Nonprofit organizations in the U.S. were better at retaining donors and shored up their net losses in donations in 2010, according to the latest report of the Fundraising Effectiveness Project (FEP).

The FEP, a report of the Association of Fundraising Professionals (AFP) and the Center on Nonprofits and Philanthropy at the Urban Institute, compares gains and losses of donors and donation amounts. More than just a look at total revenue and the total number of donors to a given organization, the FEP indicates year over year growth by comparing how many new donors are acquired with how many stopped giving, and the donation levels of each.

In a promising trend, nonprofits gained more new or reactivated donors than they lost in lapsed donors in 2010. Organizations saw an average net increase of 1.7 percent in the number of donors. This compares favorably to a -3.2 percent average net loss of donors in 2009.

Sign of Turnaround?

Net giving levels have not yet recovered to pre-recession levels, but they were far better than in 2009. For every $5.35 that organizations gained in gift dollars in 2010, $5.54 was lost through donor attrition, for an average net loss of -1.9 percent.

In 2009 there was a much steeper average net loss of -17.7 percent (a median net loss of -8.1 percent).

While better than the losses reported in 2009, giving totals in 2010 are still not back to what they were in previous years before the recession. In report periods 2005 to 2008 average giving showed net gains.

Other Findings

Growth-in-giving performance varies significantly according to organization size (based on total amount raised), with larger organizations performing much better than smaller ones.

  • Organizations raising $500,000 or more had an 8 percent net gain.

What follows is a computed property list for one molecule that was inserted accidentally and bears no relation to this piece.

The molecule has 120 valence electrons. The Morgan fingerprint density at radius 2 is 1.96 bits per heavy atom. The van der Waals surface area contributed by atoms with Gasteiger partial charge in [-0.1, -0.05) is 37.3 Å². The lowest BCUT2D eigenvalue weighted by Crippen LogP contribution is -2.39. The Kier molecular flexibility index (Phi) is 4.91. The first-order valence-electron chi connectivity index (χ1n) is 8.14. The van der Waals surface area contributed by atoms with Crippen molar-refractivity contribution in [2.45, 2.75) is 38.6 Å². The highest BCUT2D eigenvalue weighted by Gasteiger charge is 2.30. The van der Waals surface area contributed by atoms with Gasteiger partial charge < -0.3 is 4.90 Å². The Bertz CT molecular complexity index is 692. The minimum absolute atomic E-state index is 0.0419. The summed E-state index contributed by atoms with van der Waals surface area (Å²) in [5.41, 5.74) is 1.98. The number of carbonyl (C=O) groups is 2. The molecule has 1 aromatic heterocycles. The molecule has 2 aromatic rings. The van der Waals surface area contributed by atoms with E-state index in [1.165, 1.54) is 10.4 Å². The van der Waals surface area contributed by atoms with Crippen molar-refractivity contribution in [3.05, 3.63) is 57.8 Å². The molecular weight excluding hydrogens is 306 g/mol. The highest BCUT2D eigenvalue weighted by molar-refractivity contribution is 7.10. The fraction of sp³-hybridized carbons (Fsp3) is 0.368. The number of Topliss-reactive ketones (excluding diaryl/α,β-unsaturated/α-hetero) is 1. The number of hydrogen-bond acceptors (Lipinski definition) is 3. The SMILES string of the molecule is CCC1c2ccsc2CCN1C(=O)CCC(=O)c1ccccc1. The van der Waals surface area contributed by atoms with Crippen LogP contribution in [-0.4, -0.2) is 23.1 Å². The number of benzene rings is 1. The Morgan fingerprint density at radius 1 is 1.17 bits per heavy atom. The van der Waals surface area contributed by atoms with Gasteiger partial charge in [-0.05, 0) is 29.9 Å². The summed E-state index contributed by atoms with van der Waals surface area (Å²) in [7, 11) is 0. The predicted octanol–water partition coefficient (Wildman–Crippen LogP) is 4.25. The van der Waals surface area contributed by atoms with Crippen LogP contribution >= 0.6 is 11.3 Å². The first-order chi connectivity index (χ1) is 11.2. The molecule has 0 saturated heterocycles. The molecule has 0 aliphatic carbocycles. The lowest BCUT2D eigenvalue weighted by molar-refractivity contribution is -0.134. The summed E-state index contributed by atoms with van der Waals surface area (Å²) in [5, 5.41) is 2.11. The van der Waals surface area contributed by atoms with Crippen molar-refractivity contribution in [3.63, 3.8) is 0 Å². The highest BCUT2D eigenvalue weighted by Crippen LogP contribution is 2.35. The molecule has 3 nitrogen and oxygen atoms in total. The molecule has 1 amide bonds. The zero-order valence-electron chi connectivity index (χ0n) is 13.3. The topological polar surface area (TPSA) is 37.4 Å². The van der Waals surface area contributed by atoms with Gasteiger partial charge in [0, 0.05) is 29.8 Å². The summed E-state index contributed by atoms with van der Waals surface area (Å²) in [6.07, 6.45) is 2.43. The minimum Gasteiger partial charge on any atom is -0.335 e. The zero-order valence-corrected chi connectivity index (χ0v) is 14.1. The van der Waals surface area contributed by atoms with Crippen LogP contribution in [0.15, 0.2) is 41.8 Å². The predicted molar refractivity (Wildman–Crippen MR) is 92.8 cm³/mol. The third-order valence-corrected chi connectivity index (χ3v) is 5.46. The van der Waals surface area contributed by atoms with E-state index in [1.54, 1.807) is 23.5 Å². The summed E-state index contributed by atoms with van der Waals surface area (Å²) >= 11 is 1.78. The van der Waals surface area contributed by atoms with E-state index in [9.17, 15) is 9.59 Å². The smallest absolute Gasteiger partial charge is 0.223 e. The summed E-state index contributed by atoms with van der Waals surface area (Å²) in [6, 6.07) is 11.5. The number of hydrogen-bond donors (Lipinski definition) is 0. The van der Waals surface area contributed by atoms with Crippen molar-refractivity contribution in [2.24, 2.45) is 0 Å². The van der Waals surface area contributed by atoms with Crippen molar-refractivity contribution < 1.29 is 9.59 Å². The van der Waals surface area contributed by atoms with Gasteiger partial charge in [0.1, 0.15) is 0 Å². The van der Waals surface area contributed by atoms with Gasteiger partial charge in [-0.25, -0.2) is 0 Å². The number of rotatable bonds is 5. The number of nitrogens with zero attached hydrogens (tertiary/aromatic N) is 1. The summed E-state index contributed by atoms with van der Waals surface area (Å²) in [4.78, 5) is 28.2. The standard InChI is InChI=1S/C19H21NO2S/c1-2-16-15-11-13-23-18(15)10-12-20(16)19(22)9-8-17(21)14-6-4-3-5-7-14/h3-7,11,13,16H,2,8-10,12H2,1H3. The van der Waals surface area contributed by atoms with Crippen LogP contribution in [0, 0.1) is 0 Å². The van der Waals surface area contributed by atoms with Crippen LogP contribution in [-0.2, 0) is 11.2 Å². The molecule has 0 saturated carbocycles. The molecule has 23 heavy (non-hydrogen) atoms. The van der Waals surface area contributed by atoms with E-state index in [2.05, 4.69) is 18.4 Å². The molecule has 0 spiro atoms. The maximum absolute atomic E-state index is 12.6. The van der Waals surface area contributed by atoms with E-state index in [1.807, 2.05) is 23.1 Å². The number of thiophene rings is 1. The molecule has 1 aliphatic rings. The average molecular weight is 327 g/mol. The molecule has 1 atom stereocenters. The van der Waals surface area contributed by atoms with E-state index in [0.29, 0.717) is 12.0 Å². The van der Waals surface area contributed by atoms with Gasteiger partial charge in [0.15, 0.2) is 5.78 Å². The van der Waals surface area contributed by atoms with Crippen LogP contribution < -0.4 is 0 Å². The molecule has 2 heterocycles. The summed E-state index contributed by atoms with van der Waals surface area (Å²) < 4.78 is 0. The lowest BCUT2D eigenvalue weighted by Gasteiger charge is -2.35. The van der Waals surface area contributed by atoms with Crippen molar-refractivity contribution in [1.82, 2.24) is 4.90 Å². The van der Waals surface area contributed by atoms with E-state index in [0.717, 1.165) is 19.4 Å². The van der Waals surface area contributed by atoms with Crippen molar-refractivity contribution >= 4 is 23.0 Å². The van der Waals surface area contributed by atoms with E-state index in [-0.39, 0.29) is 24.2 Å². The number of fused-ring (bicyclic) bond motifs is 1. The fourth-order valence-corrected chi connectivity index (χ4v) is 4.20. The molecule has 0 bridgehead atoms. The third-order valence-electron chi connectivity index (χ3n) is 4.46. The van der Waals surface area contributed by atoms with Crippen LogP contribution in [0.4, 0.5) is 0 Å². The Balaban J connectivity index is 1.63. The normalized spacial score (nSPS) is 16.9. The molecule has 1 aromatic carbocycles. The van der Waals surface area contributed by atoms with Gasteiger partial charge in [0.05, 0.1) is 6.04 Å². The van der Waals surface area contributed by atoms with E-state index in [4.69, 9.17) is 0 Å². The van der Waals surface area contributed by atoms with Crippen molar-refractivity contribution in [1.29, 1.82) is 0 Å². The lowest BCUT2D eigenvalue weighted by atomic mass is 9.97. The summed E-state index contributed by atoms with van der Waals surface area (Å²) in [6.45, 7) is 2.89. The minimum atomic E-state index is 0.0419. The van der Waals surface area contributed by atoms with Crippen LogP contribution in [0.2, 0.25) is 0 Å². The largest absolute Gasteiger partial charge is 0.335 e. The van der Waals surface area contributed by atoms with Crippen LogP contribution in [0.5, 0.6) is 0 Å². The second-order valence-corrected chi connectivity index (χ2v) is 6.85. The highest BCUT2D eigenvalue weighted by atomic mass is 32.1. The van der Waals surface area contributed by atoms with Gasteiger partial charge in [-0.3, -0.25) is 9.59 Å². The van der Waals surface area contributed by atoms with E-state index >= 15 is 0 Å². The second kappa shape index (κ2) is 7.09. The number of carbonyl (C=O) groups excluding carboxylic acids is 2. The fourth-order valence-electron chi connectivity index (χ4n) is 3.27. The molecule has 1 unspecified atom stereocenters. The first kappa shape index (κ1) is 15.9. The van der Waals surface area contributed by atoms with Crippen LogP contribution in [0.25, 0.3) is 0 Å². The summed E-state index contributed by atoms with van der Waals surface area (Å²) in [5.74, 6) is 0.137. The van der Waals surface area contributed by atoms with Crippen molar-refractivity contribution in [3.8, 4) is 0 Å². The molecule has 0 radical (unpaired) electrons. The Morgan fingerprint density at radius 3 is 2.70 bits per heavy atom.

• Organizations raising $100,000 to $500,000 had a 2.3 percent net gain.
  • Organizations in the under $100,000 groups had a net loss of -12.2 percent.

The largest growth in gift dollars/donors came from new gifts/donors, and the pattern was most pronounced in the organizations with the highest growth-in-giving ratios.

The greatest losses in gift dollars/donors came from lapsed new gifts/donors, particularly in the organizations with the lowest growth-in-giving ratios.

The results are based on 2,377 nonprofit responses comparing 2009 and 2010 data received as of February 2011.

Priority One: Your Existing Donors

Research shows that it usually costs less to retain and motivate an existing donor than attract a new one. Your organization may have raised more money this year, but have you sacrificed larger, exponential growth by constantly churning through donors, losing just as many as you have gained? “Real” fundraising growth comes about by not just raising more money this year than the year before, but rather building and upgrading your donor base in the long term and minimizing your losses from lapsed or downgraded donors.

By focusing on retaining existing donors, there is less money that you have to spend recruiting new donors to replace your losses. As the FEP report notes, taking positive steps to reduce gift and donor losses is the least expensive strategy for increasing net fundraising gains.

Plus, the longer you keep your donors and cultivate them effectively, the more they will give over time. If people stay for longer they can upgrade their giving, give to a capital campaign, become a regular (sustainer) giver, volunteer, recommend a friend and perhaps even offer a bequest.

The 2011 Fundraising Effectiveness Project (FEP) Survey Report is available here.